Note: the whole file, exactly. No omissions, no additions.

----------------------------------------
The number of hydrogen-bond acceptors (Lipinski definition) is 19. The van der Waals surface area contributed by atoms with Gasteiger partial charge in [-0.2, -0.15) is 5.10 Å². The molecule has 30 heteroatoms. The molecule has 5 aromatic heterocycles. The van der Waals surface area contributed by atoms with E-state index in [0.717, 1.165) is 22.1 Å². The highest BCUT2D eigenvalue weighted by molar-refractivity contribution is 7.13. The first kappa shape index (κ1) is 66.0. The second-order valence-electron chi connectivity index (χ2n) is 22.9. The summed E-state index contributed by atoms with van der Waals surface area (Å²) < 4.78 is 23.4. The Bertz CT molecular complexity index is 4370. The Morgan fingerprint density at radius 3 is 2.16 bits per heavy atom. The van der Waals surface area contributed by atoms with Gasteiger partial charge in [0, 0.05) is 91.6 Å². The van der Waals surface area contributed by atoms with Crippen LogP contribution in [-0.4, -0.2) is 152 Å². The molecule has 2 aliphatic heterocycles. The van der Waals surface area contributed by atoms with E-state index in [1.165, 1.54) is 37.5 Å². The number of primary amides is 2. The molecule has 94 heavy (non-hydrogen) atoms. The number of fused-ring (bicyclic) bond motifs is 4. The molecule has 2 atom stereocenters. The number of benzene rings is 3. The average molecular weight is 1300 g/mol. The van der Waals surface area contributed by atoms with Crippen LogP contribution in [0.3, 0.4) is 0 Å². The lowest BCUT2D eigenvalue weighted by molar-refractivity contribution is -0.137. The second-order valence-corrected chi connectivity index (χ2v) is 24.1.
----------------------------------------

The number of hydrogen-bond acceptors (Lipinski definition) is 19. The van der Waals surface area contributed by atoms with Gasteiger partial charge in [-0.2, -0.15) is 5.10 Å². The molecule has 30 heteroatoms. The molecule has 5 aromatic heterocycles. The van der Waals surface area contributed by atoms with E-state index in [0.717, 1.165) is 22.1 Å². The highest BCUT2D eigenvalue weighted by molar-refractivity contribution is 7.13. The first kappa shape index (κ1) is 66.0. The second-order valence-electron chi connectivity index (χ2n) is 22.9. The summed E-state index contributed by atoms with van der Waals surface area (Å²) < 4.78 is 23.4. The Bertz CT molecular complexity index is 4370. The Morgan fingerprint density at radius 3 is 2.16 bits per heavy atom. The van der Waals surface area contributed by atoms with Gasteiger partial charge in [0, 0.05) is 91.6 Å². The van der Waals surface area contributed by atoms with Crippen LogP contribution in [-0.4, -0.2) is 152 Å². The molecule has 2 aliphatic heterocycles. The van der Waals surface area contributed by atoms with E-state index in [1.165, 1.54) is 37.5 Å². The number of primary amides is 2. The molecule has 94 heavy (non-hydrogen) atoms. The number of fused-ring (bicyclic) bond motifs is 4. The molecule has 2 atom stereocenters. The number of benzene rings is 3. The average molecular weight is 1300 g/mol. The van der Waals surface area contributed by atoms with Crippen LogP contribution in [0.3, 0.4) is 0 Å². The lowest BCUT2D eigenvalue weighted by molar-refractivity contribution is -0.137. The second-order valence-corrected chi connectivity index (χ2v) is 24.1.